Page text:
Creeping red fescue (Festuca rubra) is a major crop grown for seed in the Peace River region of Alberta and British Columbia. Annually, 1000 to 1200 growers will harvest between 80,000 and 120,000 acres of creeping red fescue for seed. Annual production varies between 35 and 40 million lbs. of seed. Annual export sales of creeping red fescue are between $28 to $30 million CDN.
Figure 1. Creeping red fescue seed field outside of Clairmont, Alberta
Creeping red fescue is primarily grown for use in the turf grass industry, going into lawn mixes with other turf grass species such as perennial ryegrass and Kentucky bluegrass. Due to its creeping ability, creeping red fescue tends to sod in quickly. It is used in grass mixtures for seeding lawns, golf fairways, pastures, and for soil conservation purposes. The majority of creeping red fescue seed produced is exported out of the country. The Peace River region continues to be the world’s largest producing area of creeping red fescue seed.
1920s and 1930s
Creeping red fescue is originally native to the slopes of the Eastern Alps (Balkans region). However, the first seed to arrive in Canada originated in Czechoslovakia. In 1923, 100 lbs. of creeping red fescue seed were brought to Canada from Czechoslovakia, where 50 lbs. were distributed to golf courses in eastern Canada, while the remaining seed was brought to Alberta, and seeded at Brooks and Fenn, Alberta. Both Alberta seedings failed.
In 1931, another 100 lbs. were brought back to Canada, and distributed to four Agricultural Colleges located in Alberta: Vermilion, Oliver, Claresholm and Olds. Only the seedlings at Olds Alberta survived. Two growers in this Central Alberta area, Andrew Anderson and John Olson, began growing the crop in 1932. Subsequently, James Murray, an instructor at the Alberta School of Agriculture and Home Economics at Olds, developed a variety named "Olds". "Olds" was developed from mass selection from the original Czechoslovakian stock. It exhibited strong creeping roots, drought tolerance, good hardiness, and was disease free.
In 1935, the first creeping red fescue seed arrived in the Peace country. Spence Morrison, an advisory officer with Alberta's Department of Agriculture, brought two two-pound bags of creeping red fescue seed, along with some timothy seed, to the area. In June of 1935, Morrison left one two-pound bag at the Agriculture Canada Research Station at Beaverlodge. The other bag was left at Bainard Lake, where the crop failed.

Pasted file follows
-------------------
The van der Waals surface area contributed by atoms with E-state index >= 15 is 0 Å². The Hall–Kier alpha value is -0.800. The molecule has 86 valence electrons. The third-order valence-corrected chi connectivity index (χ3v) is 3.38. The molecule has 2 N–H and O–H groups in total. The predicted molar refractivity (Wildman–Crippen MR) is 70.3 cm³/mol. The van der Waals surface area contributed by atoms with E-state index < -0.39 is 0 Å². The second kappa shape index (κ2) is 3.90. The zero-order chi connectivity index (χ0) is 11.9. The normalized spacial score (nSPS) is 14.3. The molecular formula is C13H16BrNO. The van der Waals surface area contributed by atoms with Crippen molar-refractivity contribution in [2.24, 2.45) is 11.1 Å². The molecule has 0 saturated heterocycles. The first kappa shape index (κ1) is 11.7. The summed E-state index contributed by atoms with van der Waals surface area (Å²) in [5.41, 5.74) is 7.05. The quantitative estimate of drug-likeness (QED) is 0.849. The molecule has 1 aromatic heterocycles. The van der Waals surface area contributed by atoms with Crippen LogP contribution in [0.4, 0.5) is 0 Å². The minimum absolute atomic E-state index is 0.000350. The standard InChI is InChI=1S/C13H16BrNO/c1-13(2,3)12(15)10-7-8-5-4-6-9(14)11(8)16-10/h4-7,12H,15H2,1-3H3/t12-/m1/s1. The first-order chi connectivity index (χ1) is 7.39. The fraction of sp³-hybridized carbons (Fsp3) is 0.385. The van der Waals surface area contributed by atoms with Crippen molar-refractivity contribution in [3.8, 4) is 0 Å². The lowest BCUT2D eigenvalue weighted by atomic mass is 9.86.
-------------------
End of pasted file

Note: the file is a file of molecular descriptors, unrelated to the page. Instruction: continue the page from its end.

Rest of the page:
Figure 2. Dr. Earl Stacey (left), with Les and Rowe Harris, in the first commercial field of Creeping Red Fescue grown in the Peace River Region. Commercially seeded in 1939, this photo shows the 250 acre field in 1942.
The seed left at Beaverlodge immediately fell into the watchful eye of Dr. Earl Stacey, superintendent of the research station. Dr. Stacey convinced local farmers, Rowe and Les Harris (Harris Brothers farms), to seed the crop. In July of 1935, the first commercial crop of creeping red fescue was seeded on the old "McCarter place", two miles south of Beaverlodge.
Over the next few years, the combined efforts of the Harris brothers, along with the experimental skills and supervision of Dr. Stacey, saw the potential of creeping red fescue as a seed crop develop. It was found that the Peace country's long sunshine days and cool evenings were good for seed development. The crop was originally considered a valuable dual-purpose crop. Its' herbage remained green well into the fall, extending the grazing season for cattle. As well, its' ability to set seed enabled farmers to harvest the seed for cash purposes. The sod making abilities of the crop would also greatly improve the Peace's grey-wooded soils.
It was one thing to grow a crop, but it had to have a market. And with World War II came the Market! During the Second World War, it was discovered that creeping red fescue made a durable turf field, able to withstand heavy traffic and establish quickly. With airfields and army bases being constructed throughout the world to help with the war effort, a lot of seed was required. Exports of Canadian creeping red fescue seed increased dramatically as World War II continued.
From less than 100,000 lbs. exported in 1942, exports jumped to over three million two years later, and peaked at over five million lbs. in 1945. As the war ended, exports of creeping red fescue started to decline again. However, the performance of this grass during this period showed the world what fescue was capable of, as well as showed the world that the growers in the Peace Region could grow the crop.
Table 1. Canadian Creeping Red Fescue Seed Exports
|Year||Value ($’000)||Pounds Exported|
Note: prior to 1960, creeping red fescue did not have its own export code. Figures above have been extrapolated from existing data.
Figure 3. Two combines (Harris Brothers) harvesting creeping red fescue for seed.
Note: straight cut headers and bagging platforms attached to the combines.
Back in Canada, the opportunity to support the war effort through the production of creeping red fescue seed allowed many new growers to appear on the scene. With these new growers came the need for continued research and improvement in managing this new and fragile crop. Growers soon learned that row seeded fescue crops were not as successful as broadcast crops. The nature of the crop required it to be straight cut, and the subsequent seed harvested tough. To accomplish this, growers began to bag the seed, tough, on the combine. Bags were then left in the field to air dry the seed down to an acceptable moisture level. Fescue fields continued to be straight combined well into the 1960s.
With the Second World War now in the past, the boom of the 1950s began. With North America advancing as a dominant continent worldwide, its wealth began to grow, and along with it, the need for more "luxuries". Homes that were being built now required "lawns" to complete the visual effect, "parks" were needed for people to use and enjoy, "sporting facilities" and "golf courses" were built to accommodate leisure time. This shift in needs required more grass seed to help beautify the nation. The 1950s saw Canadian production of creeping red fescue explode, with exports reaching 8 million lbs. annually (1953), then over 10 million lbs. (1954), and by 1958, exports had exceeded 20 million lbs. The role of creeping red fescue in the Peace River growers' rotation was here to stay. Although prices remained constant between 10 and 20 cents/lb. during this period, it remained a viable cash crop for growers.